More of the same or inching towards change?

The Commission on Narcotic Drugs meeting

Last week, SSDP made its grand debut at the Commission on Narcotic Drugs meeting in Vienna, Austria.  This wasn’t the first time that SSDP had participated in the proceedings (many NGO representatives remembered Kris Krane’s much-lauded intervention in the “Beyond 2008” discussions), however it was the first time that SSDP arrived bearing Special Consultative Status from the Economic and Social Council of the United Nations.

When you enter the Commission on Narcotic Drugs meeting, the number of suits in the room first strikes you—and then you sit for a bit and (at least in my case) you are overcome by a huge wave of depression.  The system is so entrenched and so rigid that it feels like change will never come.  Even with that feeling, I settled into my seat to see what the day would bring.  The most exciting part of the opening speeches was when Evo Morales, President of Bolivia, urged member states to reconsider the 1961 UN Single Convention on Narcotic Drugs due to its rigidity.  In 2009, Bolivia withdrew from the Convention because of the cultural role of the coca leaf in Bolivian society.  Bolivia is seeking to re-enter into the Convention with a reservation regarding coca.  This would allow them to grow a certain amount of coca for their internal demand, while still remaining committed to the eradication of other crops and the war on drugs.  Many by-standers applauded when President Morales brought out several products made from coca and while it was interesting, he began his speech by highlighting the eradication and interdiction efforts in Bolivia.  It was clear that he was still trying to play by the rules of the game, while carving out a space for his domestic needs, because this is how politics is done, I guess.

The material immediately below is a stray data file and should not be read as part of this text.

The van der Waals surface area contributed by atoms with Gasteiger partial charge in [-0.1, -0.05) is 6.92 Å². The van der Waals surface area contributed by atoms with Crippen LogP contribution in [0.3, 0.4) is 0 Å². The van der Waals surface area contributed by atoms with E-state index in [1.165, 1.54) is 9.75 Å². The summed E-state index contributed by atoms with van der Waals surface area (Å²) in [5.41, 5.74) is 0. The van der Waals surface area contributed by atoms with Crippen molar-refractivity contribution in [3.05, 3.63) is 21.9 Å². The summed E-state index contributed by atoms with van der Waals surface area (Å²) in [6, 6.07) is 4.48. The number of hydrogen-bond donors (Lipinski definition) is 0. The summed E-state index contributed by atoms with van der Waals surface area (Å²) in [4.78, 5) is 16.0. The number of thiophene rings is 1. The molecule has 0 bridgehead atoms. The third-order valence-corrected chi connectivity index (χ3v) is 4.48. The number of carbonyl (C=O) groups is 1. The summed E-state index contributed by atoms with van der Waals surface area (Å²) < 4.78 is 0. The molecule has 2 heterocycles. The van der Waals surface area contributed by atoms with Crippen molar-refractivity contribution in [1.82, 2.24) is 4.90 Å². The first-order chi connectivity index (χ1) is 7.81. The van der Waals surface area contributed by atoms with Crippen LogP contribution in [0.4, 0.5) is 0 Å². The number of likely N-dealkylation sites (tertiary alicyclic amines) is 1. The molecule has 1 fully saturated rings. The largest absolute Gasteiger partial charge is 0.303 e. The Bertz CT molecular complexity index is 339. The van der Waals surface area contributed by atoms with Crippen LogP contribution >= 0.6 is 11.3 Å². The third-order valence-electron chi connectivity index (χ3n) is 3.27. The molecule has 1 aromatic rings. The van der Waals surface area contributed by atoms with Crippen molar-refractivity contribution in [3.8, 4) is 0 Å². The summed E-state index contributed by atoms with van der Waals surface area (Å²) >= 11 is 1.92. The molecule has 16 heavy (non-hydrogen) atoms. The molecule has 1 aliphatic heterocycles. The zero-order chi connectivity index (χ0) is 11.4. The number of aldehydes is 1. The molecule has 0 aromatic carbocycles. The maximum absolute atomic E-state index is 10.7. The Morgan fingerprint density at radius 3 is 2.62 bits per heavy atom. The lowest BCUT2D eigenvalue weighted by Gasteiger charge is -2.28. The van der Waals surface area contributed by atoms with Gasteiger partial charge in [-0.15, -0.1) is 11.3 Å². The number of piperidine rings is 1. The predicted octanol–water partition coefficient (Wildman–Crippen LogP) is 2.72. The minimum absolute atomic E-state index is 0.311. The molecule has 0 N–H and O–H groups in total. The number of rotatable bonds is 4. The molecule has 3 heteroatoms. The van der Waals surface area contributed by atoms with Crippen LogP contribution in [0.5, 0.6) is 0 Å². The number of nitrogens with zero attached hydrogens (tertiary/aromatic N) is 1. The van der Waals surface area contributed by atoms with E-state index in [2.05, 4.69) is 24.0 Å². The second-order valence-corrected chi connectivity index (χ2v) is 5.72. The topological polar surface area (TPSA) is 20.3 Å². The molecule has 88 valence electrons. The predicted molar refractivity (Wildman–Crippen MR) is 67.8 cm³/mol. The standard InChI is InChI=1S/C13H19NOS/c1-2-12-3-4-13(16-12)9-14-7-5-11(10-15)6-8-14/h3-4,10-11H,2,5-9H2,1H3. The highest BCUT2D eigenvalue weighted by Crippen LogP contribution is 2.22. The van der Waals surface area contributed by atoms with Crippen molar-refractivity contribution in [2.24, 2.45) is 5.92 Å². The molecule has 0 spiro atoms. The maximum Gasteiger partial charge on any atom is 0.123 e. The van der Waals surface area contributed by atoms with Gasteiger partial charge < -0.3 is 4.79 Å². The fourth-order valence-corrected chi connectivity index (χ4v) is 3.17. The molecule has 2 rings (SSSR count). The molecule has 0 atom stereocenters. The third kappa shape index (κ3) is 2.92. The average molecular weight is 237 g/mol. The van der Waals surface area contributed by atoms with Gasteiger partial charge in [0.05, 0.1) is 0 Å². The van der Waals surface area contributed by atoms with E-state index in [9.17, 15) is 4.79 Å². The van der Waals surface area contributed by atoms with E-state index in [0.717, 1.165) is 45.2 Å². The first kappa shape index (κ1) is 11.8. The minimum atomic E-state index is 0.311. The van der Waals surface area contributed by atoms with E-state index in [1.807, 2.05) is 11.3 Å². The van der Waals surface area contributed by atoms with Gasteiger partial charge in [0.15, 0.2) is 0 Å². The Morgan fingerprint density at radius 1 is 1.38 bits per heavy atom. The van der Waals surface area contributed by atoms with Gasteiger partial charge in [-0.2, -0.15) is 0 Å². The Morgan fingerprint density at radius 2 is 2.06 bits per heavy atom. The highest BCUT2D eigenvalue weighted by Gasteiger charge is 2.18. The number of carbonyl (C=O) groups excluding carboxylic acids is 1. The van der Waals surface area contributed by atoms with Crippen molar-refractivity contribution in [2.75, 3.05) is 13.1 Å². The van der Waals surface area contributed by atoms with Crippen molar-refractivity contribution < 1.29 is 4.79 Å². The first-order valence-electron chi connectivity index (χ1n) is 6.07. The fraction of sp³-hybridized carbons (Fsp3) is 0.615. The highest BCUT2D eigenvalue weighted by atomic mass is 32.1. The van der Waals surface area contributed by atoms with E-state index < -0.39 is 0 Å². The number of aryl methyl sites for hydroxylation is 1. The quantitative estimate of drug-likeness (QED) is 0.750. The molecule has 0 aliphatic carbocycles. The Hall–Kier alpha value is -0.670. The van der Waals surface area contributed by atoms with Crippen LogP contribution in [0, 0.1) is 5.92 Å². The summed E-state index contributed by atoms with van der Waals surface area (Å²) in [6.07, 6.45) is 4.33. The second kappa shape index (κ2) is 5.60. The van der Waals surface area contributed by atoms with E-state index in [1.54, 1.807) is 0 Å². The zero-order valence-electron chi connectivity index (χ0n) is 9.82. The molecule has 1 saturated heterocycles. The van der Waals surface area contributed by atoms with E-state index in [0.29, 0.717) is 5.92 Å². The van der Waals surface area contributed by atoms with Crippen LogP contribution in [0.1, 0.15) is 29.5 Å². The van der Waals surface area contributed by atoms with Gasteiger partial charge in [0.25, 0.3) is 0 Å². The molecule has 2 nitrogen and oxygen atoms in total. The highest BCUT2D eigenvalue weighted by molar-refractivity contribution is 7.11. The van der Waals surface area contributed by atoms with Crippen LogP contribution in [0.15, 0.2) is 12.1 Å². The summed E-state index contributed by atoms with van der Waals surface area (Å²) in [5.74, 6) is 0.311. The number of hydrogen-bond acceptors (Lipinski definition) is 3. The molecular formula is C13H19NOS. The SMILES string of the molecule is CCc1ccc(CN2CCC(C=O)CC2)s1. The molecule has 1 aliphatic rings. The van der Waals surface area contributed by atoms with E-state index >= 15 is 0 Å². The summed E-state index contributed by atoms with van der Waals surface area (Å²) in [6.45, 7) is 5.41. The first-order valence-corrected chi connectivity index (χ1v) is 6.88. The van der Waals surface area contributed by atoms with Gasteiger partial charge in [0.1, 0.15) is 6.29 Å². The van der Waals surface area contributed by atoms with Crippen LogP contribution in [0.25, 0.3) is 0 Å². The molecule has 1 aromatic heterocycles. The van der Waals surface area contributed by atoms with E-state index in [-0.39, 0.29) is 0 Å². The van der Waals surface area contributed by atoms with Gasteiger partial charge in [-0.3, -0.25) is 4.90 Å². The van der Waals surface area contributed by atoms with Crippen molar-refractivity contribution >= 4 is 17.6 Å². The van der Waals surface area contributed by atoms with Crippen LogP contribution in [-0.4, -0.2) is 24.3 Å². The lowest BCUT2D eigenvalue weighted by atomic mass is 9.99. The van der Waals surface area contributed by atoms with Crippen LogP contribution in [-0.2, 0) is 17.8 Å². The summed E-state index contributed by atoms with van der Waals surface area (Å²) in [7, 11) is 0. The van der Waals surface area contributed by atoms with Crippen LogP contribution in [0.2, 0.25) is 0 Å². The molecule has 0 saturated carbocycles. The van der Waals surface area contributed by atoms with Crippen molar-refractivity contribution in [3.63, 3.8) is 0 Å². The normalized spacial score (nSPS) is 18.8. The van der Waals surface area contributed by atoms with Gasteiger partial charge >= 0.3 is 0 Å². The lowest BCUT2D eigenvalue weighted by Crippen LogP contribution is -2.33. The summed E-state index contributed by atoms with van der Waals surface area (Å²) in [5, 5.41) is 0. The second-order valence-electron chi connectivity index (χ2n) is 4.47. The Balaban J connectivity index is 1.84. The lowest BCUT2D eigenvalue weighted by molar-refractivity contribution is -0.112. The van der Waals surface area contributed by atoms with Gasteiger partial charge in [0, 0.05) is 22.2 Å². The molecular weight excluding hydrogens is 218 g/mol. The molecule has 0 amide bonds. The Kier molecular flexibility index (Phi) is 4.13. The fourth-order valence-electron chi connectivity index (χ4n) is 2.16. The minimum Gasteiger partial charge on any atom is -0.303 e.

As the days went on, resolutions were watered-down by member states; and side events were conducted; and informal dialogues were held between NGO representatives and top UNODC officials.  Amidst all this activity, my hope began to return.  SSDP was welcomed into conversations and we asked tough questions when given the opportunity.  We heard about how countries are trying alternative models, such as Portugal, the Czech Republic and Switzerland.  SSDP in conjunction with the Youth Organization for Drug Action, hosted a side event where we presented a video project that featured five of our international chapters.  The video highlighted how drug policy is affecting young people around the world.  Feedback was positive and constructive and we will expand the project to be used by all chapters when discussing global drug policy.

It is clear that youth presence at the CND meeting is crucial in changing policy—and hearts and minds—regarding the failed war on drugs.  Children and youth were consistently invoked as needing to be protected, with little time being spent on how the policy has harmed communities.  It is the role of SSDP and our partner organizations to bring that perspective and increase youth presence in these forums.

I suppose the first impression of any large bureaucracy can be intimidating, but once we got over the initial misgivings, our SSDP members jumped headfirst because we have nothing to lose by participating and they have everything to gain by listening to the youth voice.

We have only just begun.

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